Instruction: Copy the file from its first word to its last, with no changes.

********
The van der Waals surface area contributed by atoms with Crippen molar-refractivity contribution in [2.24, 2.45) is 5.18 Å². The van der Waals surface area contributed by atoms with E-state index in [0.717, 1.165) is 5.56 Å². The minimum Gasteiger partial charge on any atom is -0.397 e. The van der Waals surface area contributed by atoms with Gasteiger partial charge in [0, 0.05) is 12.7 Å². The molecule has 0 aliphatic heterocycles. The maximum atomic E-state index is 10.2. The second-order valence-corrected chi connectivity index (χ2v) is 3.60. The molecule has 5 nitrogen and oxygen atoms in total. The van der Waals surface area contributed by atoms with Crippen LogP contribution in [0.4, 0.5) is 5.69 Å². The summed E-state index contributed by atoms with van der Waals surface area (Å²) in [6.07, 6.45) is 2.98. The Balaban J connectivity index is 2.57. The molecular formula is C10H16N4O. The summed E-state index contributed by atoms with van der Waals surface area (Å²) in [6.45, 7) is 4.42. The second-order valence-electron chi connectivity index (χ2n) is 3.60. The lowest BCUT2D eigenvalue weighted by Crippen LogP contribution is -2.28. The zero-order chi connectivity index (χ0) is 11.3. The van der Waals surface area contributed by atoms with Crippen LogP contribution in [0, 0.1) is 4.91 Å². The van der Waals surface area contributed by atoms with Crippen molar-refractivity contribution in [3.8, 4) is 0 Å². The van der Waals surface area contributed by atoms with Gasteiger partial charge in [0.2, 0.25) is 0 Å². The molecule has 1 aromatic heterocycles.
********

The van der Waals surface area contributed by atoms with Crippen molar-refractivity contribution in [2.24, 2.45) is 5.18 Å². The van der Waals surface area contributed by atoms with E-state index in [0.717, 1.165) is 5.56 Å². The minimum Gasteiger partial charge on any atom is -0.397 e. The van der Waals surface area contributed by atoms with Gasteiger partial charge in [0, 0.05) is 12.7 Å². The molecule has 0 aliphatic heterocycles. The maximum atomic E-state index is 10.2. The second-order valence-corrected chi connectivity index (χ2v) is 3.60. The molecule has 5 nitrogen and oxygen atoms in total. The van der Waals surface area contributed by atoms with Crippen LogP contribution in [0.4, 0.5) is 5.69 Å². The summed E-state index contributed by atoms with van der Waals surface area (Å²) in [6.07, 6.45) is 2.98. The Balaban J connectivity index is 2.57. The molecular formula is C10H16N4O. The summed E-state index contributed by atoms with van der Waals surface area (Å²) in [6.45, 7) is 4.42. The second-order valence-electron chi connectivity index (χ2n) is 3.60. The lowest BCUT2D eigenvalue weighted by Crippen LogP contribution is -2.28. The zero-order chi connectivity index (χ0) is 11.3. The van der Waals surface area contributed by atoms with Crippen LogP contribution in [0, 0.1) is 4.91 Å². The van der Waals surface area contributed by atoms with Crippen molar-refractivity contribution in [3.8, 4) is 0 Å². The van der Waals surface area contributed by atoms with Gasteiger partial charge in [0.2, 0.25) is 0 Å². The molecule has 1 aromatic heterocycles.